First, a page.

By Katherine Flanders
My brain was too big for my skull.
Sometimes, it feels like life throws more at you than you could possibly handle. A few years ago, I was diagnosed with a Chiari Malformation: a structural defect(s) at the base of the skull, which can affect different areas of the brain, including the cerebellum, the part of the brain that controls balance. Basically, my brain was too big for my skull, and my body compensated by elongating it into my spinal column.
In January of 2019, it came to a point where I had to get brain surgery, as well as a cervical laminectomy (removal of bones from the spinal cord) to fix this defect. I was terrified of what this was going to do to my body and my health.
The first few months after surgery were one of the most difficult periods of my life. Prior to the surgery, I had been an active person; I had used physical activity to manage stress and anxiety. Following surgery, I struggled with my balance and vision. It was difficult to keep food down and to keep my strength up.
At my worst, I barely had enough strength and balance to get from the couch to the kitchen. My loss of strength was profound, and I was only able to walk with assistance. The inability to be physically active took a toll on my emotional, mental, and physical wellbeing.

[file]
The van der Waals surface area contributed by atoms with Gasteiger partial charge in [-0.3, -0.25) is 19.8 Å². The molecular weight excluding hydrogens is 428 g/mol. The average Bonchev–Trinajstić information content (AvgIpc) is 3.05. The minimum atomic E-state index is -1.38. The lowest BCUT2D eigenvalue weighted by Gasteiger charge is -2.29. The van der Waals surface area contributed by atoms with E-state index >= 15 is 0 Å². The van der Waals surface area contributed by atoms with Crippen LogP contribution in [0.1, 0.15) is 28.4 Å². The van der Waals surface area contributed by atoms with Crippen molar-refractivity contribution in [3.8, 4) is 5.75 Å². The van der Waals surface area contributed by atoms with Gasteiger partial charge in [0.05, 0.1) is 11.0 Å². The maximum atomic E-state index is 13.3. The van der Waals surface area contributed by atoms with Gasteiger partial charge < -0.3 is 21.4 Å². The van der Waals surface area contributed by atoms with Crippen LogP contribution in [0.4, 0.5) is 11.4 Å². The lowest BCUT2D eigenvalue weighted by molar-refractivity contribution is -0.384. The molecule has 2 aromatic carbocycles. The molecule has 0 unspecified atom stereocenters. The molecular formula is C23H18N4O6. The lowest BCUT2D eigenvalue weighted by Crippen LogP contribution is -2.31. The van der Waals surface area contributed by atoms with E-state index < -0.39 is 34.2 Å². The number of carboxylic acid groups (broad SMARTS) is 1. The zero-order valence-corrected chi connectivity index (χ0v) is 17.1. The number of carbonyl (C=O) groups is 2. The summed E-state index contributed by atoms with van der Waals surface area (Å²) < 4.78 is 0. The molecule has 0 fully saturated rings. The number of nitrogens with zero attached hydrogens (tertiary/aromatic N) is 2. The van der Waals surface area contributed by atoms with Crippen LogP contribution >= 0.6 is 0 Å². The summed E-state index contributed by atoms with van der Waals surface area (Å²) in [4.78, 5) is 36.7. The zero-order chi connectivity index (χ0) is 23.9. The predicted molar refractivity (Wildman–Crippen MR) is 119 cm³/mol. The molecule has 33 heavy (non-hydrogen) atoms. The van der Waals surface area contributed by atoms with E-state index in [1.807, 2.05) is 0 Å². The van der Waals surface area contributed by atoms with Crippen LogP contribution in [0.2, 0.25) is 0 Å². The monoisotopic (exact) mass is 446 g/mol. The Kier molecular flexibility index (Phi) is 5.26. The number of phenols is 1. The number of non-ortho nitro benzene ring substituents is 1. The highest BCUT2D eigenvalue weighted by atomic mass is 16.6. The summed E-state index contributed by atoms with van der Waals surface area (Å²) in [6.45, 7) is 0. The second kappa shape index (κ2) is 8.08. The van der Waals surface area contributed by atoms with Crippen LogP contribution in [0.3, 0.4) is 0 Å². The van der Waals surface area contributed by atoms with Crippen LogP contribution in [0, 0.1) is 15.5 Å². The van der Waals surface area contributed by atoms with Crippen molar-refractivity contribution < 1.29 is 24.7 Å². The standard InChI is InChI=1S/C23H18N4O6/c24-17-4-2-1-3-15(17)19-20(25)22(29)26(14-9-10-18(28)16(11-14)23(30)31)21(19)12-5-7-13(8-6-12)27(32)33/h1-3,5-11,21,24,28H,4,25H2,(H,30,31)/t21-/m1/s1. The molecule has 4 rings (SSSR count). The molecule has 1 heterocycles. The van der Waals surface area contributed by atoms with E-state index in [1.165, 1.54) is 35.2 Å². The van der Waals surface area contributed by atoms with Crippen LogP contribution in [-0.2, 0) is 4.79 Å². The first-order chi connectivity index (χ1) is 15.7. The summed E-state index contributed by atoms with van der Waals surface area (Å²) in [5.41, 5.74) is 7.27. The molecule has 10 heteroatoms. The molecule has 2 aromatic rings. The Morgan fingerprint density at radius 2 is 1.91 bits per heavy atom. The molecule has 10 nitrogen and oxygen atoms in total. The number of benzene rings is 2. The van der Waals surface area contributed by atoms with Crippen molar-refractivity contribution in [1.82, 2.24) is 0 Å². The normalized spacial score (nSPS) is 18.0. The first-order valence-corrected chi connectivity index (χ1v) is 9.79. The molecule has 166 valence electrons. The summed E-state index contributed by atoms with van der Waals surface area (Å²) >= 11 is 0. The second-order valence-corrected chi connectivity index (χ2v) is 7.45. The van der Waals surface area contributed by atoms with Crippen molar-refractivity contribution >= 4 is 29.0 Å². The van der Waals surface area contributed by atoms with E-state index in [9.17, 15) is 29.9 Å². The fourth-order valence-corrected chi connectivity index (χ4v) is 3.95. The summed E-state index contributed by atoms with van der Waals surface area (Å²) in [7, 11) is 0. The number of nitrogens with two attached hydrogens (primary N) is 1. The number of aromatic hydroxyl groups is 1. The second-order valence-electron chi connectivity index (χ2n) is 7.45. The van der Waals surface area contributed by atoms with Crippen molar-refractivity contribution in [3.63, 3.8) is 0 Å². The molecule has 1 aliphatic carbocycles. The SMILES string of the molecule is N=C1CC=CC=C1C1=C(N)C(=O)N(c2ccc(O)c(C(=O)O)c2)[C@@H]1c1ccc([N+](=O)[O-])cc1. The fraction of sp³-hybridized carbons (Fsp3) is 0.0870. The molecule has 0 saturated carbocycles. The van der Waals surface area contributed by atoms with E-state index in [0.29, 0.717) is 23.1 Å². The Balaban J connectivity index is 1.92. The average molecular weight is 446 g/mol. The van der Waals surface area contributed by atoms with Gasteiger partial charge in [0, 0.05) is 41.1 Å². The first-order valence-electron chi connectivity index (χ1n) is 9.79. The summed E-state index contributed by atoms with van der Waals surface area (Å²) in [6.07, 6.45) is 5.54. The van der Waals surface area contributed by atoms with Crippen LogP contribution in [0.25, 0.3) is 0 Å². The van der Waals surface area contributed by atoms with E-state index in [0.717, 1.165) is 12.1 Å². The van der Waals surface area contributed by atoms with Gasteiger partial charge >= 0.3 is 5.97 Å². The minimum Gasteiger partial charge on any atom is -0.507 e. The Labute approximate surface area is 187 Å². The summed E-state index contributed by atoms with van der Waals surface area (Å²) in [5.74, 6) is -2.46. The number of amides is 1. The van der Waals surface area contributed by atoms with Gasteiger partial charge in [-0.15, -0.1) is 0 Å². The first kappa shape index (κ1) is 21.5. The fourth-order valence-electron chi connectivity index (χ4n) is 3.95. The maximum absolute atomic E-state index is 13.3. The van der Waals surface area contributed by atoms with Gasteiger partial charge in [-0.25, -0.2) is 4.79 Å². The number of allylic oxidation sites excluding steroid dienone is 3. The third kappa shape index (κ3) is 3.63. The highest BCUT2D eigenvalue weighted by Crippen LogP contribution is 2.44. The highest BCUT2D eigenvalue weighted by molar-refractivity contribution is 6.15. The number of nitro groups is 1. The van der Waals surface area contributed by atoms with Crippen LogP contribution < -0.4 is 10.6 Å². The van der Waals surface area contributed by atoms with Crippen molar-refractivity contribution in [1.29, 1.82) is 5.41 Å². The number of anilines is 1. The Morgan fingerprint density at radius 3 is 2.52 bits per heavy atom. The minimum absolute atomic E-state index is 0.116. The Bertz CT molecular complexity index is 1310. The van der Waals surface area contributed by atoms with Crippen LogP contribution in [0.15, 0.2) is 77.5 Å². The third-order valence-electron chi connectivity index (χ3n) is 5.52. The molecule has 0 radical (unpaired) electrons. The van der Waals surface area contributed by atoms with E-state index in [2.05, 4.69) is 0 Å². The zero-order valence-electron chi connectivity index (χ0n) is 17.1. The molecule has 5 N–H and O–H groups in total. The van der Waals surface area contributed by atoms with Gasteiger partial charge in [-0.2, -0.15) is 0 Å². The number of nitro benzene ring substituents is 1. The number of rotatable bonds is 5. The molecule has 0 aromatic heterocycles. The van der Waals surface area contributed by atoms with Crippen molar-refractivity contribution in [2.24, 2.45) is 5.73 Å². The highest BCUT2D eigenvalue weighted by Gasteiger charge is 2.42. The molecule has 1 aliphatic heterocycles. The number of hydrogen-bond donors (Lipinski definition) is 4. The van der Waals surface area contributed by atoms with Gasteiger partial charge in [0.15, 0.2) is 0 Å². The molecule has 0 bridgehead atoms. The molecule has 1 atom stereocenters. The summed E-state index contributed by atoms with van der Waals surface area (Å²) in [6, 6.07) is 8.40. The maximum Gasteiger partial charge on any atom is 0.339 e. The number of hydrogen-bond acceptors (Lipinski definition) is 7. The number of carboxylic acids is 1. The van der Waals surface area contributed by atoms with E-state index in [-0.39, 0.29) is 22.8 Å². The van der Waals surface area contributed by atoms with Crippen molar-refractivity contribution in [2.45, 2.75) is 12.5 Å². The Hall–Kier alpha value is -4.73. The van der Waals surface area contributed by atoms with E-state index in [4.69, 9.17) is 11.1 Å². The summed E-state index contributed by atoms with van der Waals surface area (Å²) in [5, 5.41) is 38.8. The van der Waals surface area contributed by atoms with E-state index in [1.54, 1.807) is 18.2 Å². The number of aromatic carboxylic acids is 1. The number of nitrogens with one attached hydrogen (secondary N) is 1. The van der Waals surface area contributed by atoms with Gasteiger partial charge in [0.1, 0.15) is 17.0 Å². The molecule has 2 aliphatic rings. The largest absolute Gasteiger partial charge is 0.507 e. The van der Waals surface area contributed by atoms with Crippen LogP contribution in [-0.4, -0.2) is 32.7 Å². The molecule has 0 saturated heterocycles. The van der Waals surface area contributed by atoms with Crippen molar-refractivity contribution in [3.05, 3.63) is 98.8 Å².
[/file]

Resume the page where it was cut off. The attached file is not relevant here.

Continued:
A Tailored Movement Practice
Gradually, I reached a point where some of the restrictions were lifted. Yoga was the one movement practice that could be tailored to my recovery and post-surgery reality. Little by little, I was able to gain back my strength, and my balance improved immensely. Not only did I see improvements physically, but I began to feel better emotionally and mentally too.
My family and doctors also noticed a difference; I was recovering more quickly than the majority of people who undergo this surgery. I truly believe that yoga was to thank for this.
Yoga created my new reality.
Yoga is a very adaptable practice, which can be altered to fit the needs of every individual. or those who practice yoga, it can be life-changing. I believe that this practice should be accessible to everyone, as I have experienced firsthand how yoga can change a life.
“You either get bitter or get better. It’s that simple. You either take what has been dealt to you and allow it to make you a better person, or you allow it to tear you down. The choice does not belong to fate, it belongs to you.” – Josh Shipp
Six months ago, I would have never thought that I would be able to hold myself strongly and confidently in a pose like dancer’s pose—but today, this is my reality.